Eleanor Roosevelt said, “Great minds discuss ideas, average minds discuss events, small minds discuss people.” Let’s seek to use our minds greatly, and discuss some ideas for a moment.
As someone who overcame childhood obesity, without yo-yo backsliding, I intimately can relate that these are some of the strongest emotions in the world surrounding nutrition, exercise and body image.
Obesity has become a bug-bear designation, fraught with sensitive, reactive ego. When we recover from obesity, or food sensitivities (like gluten) and substance addictions (like sugar), an enormous chemical storm assails our mind with the “molecules of emotion” (ibid Candace Pert). This gives rise to a cacophony of self-deprecating judgements, which we often outwardly projected upon others. [Disease and illness of any kind can cause this catastrophizing filter judging ourselves and others.]
So, let’s distinguish between:
- preferential judgement (what you consider beautiful and worthy) and
- professional assessment (what has been scientifically evaluated and you have been occupationally educated to measure.)
What I “prefer” for myself has ZERO place in another individual’s personal preferences. And when I am approached for my professional services, I feel it a duty to remain nonjudgmental in any assessments I am asked to conduct. I believe in carrying that professionalism throughout my life.
We can be very attached to being alive (quantity of life) and having a great (quality of) life… and so we can inadvertently slip health and fitness into criteria for beauty and character. This causes us personal suffering and viscous judgement toward and from others. However:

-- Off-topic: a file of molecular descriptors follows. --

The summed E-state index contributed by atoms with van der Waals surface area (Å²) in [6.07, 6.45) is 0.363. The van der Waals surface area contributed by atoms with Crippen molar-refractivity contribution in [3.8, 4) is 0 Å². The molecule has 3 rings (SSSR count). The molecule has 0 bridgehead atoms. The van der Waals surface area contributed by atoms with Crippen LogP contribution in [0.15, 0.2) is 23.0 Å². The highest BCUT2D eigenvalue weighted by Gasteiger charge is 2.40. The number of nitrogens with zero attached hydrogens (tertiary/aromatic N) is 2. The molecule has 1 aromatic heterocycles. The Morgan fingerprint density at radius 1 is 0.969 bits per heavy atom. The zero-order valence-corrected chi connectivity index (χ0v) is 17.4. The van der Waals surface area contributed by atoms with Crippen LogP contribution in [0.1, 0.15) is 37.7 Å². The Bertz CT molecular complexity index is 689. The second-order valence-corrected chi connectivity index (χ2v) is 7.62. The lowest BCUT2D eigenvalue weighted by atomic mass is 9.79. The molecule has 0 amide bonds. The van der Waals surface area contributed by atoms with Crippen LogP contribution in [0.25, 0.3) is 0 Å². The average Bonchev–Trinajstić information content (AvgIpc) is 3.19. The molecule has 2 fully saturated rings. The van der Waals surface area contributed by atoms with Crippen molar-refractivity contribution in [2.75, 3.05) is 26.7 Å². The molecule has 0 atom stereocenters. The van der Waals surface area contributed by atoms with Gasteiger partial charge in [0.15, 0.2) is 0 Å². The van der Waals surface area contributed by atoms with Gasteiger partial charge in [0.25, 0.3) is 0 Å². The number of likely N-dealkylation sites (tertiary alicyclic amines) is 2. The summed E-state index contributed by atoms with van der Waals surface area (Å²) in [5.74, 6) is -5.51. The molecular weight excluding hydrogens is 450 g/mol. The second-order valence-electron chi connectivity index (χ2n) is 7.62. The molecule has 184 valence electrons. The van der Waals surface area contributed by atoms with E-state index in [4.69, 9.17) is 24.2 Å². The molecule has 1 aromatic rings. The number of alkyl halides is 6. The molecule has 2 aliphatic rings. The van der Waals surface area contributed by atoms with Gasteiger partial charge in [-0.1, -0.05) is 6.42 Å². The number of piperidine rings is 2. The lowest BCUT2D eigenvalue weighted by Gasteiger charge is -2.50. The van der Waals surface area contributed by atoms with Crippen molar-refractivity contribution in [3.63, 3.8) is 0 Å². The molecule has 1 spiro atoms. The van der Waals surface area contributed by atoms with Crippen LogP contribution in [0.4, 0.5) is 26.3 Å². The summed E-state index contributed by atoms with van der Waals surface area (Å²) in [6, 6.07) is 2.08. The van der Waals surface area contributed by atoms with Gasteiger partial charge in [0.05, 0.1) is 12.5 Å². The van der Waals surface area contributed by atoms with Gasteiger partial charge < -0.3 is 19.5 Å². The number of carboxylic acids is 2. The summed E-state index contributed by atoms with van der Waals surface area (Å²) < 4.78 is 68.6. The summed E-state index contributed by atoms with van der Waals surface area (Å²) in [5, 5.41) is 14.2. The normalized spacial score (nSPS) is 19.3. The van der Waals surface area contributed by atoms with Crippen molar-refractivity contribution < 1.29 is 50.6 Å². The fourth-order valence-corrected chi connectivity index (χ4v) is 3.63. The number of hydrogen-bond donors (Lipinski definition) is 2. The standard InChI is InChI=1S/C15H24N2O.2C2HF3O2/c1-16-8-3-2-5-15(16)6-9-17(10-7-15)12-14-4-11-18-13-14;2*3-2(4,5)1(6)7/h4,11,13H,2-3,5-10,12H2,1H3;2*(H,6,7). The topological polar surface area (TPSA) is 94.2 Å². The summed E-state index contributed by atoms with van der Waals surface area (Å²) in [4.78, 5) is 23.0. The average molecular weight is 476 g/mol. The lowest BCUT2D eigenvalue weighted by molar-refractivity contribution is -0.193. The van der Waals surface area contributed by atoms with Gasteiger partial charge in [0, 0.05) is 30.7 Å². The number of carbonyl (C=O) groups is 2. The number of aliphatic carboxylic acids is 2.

- Beauty and worth are subjective and unmeasurable. You are beautiful and worthy by divine creation.
- Health and fitness are objective and measurable. You are healthy and fit depending upon your transitory behaviors and attitudes.
For example in the following image, some people have been judging her on the beauty and desirability (worth). She wanted to become fitter and healthier, and then she did. She did this because she loved herself from before to after. Unfortunately, many consumed by their own issues, project self-loathing upon her, presume social pressures coerced her into a deprecated behavior, and mutated her into some pre-fabricated definition of beauty. Her health and fitness, as is evidenced by that gorgeous smile BEFORE AND AFTER, is merely a byproduct of her choosing to make changes, but her beauty and worth as a person are constant and inviolate.
If you are less healthy and less fit, that doesn’t mean that you’re less beautiful and less worthy. Nor when you’re healthier and fitter are you more beautiful and more worthy. Keeping firm on this distinction will expedite the ability to improve quality of life (fitness) and not lessen quantity (health). But it will also prevent the confusion between preferential judgment and professional assessment, and allow people to offer us valuable information without any emotional reaction to their feedback.
Self-love, not self-loathing, gateways positive transformation in body, mind and spirit. “The secret of change is to focus all of your energy, not on fighting the old, but on building the new.” ~ Socrates